How much should I be paid?

How much should I be paidDear reader, have you ever asked yourself the question, “How much should I be paid?” Probably, I would guess. Most people do at some point. Certainly, it’s a question I’ve asked myself many times.

We live in challenging economic times, so we’re all keen to ensure that we earn as much as we can. The question is, how much?

What is work?

In the modern age, people tend to think in terms of their careers, and many lose sight of what work is all about.

A career is just a natural progression of jobs within a given profession or industry through which we develop our skills and experience over time. Each of those jobs represents work.

In simple terms, work is just doing something for someone in return for money. Essentially, we provide a service or solve a problem, and an employer is our customer.

So, we’re paid to deliver results for the employer. With the emphasis being on delivery.

How much should I be paid?

The financial reward you get for the work you do is based on two things: –

  1. The value you can add; and
  2. The laws of supply and demand (also known as the market rate).

The value you can add is directly proportional to the skills you have and your knowledge and experience of the profession or industry in which you are seeking to work.

The supply and demand for your skills and experience within the job market will dictate how much an employer will be prepared to pay.

Why don’t businesses pay people more?

Essentially labour is a commodity. By definition, a commodity is something that can only be differentiated in terms of price.

None of us will pay more for a commodity than necessary.

For example, say, you want to buy a loaf of bread and in one store it costs $1 and, in another store, the same loaf costs $1.50. Which store will you buy from? The $1 store, obviously, because that’s what any rational person would do. Why would anyone pay more than they must?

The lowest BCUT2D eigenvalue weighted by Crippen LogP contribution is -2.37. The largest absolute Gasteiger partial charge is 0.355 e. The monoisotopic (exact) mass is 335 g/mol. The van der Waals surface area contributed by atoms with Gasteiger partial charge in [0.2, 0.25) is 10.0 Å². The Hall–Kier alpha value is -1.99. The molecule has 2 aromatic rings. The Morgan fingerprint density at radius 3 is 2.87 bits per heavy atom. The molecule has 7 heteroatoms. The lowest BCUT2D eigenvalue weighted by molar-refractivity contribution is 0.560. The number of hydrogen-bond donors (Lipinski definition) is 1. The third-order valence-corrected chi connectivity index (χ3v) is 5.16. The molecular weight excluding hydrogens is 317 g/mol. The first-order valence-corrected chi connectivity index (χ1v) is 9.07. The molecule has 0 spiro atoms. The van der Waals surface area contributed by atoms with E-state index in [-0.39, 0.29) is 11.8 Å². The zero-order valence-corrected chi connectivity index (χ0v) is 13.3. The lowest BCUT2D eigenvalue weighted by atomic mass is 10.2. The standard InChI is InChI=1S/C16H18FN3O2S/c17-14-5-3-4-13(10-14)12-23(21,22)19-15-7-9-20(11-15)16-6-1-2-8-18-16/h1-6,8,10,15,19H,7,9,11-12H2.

Well, businesses think in the same way.

Businesses exist to make a profit. Profit is sales income less costs and, almost always, the biggest cost for any business is the cost of labour.

So, businesses will not pay any more than they must for people. Why would anyone expect it to be otherwise?

An employer doesn’t care about what you think you’re worth.

Your worth to the business will be judged solely on the potential value you can add and the availability and demand for your skills and experience.

How do I measure the value I add?

Essentially value is another way of saying your skills and experience, dear reader.

Alternatively, for an entry-level job, your value would be your potential.

If an employer is seeking a junior staff member for training, then your aptitude and qualifications would be a proxy for the value you could potentially add once your training has been completed.

I think I’m worth more:

If you think you’re being paid less than you deserve, then you have two options: –

  1. Go to your boss and request a raise; or
  2. Test the (job) market.

Either way, you need to do your homework first.

  1. Request a raise:

Before speaking to your boss about a raise, do some basic research on pay rates for similar jobs to yours with a requirement for the same skills and experience that you offer.